Commentary Magazine


Is Holder on the Way Out?

President Obama has shown a remarkable ability to tune out the media as well as public opinion when it suits him. That should stand Attorney General Eric Holder in good stead as he weathers the backlash that he is facing in the wake of the revelations of Department of Justice’s shocking attacks on the freedom of the press. Holder is an Obama loyalist and probably the most experienced Washington hand in the administration and the one figure many observers thought most likely to last from the beginning to the end of the Obama presidency. Yet the latest statements coming from Holder about the investigations into Fox News reporter James Rosen and the Associated Press that he authorized show how weak his position has become. Throw in the growing realization even on the left that Holder must go, and you get the sense that even a president who is reluctant to make his allies walk the plank—even if that would help his political standing—is starting to consider asking the attorney general to disappear.

Holder’s claim in an interview in the Daily Beast that he didn’t understand the ramifications of his decisions until he read about them in the Washington Post lacks credibility. So, too, do his sappy expressions of “regret” about the way his department—with his direct approval—has infringed on the rights of the press. But given all we know about what went into the effort to find a judge to sign off on these probes, as our John Podhoretz wrote this morning in the New York Post, “the whole story smells to high heaven.” But the willingness of prominent Obama supporters to view this mess with the same sort of disdain may mean a tipping point has been reached. Liberal legal analyst Jonathan Turley’s column in USA Today notes that this isn’t the first time Holder has tried to deny responsibility for scandals such as the Fast and Furious debacle. But the lies Holder told when he testified at a hearing of the House Judiciary Committee about the seizure of the AP’s phone records as well as the subsequent fibbing about this issue make it necessary that the president fire the attorney general as soon as possible.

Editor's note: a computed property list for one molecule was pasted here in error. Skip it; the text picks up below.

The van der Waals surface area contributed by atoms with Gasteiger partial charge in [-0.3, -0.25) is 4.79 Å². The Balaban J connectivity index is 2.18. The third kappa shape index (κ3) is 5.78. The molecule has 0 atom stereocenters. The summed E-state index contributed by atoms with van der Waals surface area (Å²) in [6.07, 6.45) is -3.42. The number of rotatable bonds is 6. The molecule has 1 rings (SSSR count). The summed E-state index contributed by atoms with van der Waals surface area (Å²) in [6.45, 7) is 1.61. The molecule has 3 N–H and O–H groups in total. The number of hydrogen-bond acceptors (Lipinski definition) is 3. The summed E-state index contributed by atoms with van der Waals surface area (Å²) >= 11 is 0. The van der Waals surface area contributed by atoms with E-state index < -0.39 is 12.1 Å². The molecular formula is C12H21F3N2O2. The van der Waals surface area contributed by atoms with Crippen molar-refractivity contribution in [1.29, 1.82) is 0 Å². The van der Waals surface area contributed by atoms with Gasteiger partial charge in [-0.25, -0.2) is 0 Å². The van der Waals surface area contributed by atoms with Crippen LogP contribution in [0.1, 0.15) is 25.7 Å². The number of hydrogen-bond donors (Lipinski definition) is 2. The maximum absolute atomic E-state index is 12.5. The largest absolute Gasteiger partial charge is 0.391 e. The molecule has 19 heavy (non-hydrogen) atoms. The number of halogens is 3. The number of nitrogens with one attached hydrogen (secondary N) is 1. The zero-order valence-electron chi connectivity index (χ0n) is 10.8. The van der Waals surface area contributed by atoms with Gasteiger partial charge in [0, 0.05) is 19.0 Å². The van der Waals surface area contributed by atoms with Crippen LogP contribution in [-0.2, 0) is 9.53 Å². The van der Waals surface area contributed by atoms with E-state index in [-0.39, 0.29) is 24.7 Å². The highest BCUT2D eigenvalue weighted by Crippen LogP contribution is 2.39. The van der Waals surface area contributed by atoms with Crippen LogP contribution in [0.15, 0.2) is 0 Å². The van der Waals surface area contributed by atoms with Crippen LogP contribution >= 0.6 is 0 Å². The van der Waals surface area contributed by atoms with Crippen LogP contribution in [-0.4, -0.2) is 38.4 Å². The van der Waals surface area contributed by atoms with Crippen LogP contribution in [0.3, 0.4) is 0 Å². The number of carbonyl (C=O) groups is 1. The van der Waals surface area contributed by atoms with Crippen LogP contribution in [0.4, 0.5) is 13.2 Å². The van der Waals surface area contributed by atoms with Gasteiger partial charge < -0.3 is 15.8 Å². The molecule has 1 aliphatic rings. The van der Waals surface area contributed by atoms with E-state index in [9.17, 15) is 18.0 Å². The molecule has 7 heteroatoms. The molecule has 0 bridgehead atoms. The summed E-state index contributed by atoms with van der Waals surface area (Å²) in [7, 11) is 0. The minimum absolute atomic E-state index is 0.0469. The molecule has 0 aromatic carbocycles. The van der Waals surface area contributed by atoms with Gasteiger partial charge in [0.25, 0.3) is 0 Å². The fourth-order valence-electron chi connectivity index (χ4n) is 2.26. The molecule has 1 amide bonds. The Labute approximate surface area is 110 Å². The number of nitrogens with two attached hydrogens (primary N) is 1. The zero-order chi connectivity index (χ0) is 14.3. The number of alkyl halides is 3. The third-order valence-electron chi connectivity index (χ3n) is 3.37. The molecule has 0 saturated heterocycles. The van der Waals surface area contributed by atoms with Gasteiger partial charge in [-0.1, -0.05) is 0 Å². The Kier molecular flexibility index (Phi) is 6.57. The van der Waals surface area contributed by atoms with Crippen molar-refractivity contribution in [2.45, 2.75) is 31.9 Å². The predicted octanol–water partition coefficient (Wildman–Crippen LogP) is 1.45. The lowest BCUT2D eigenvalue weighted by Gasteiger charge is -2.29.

Turley thinks Holder has served as Obama’s principal “sin eater”—a high-ranking official who shields the president from responsibility for his action—throughout his presidency. But his claims that he knew nothing about the investigations that he had, in fact, personally authorized, lays him open to charges of perjury. As Turley writes, Holder is “the best witness against his continuing in office.”

His insistence that he did nothing was a telling moment. The attorney general has done little in his tenure to protect civil liberties or the free press. Rather, Holder has supervised a comprehensive erosion of privacy rights, press freedom and due process. This ignoble legacy was made possible by Democrats who would look at their shoes whenever the Obama administration was accused of constitutional abuses.

He’s right about that. It’s past time for Democrats to start stepping up and show that their statements about defending the First Amendment rights of the press are more than empty rhetoric.

The president may have thought he could get away by ordering a probe of what happened in the AP and Fox cases by none other than the attorney general, but that isn’t going to work. Holder’s misleading testimony to Congress about the unprecedented attack on the press is the sort of thing that could make it impossible for the bleeding on this story to stop without a change at the Department of Justice. As much as the president may want to pretend that this is a partisan attack on his friend, that’s a line of argument that is rapidly becoming unsustainable. Unless Obama is willing to get rid of Holder, he will no longer be able to keep distancing the White House from this scandal. While the president may be slow to come to this realization, the end of Holder’s disastrous tenure may be in sight.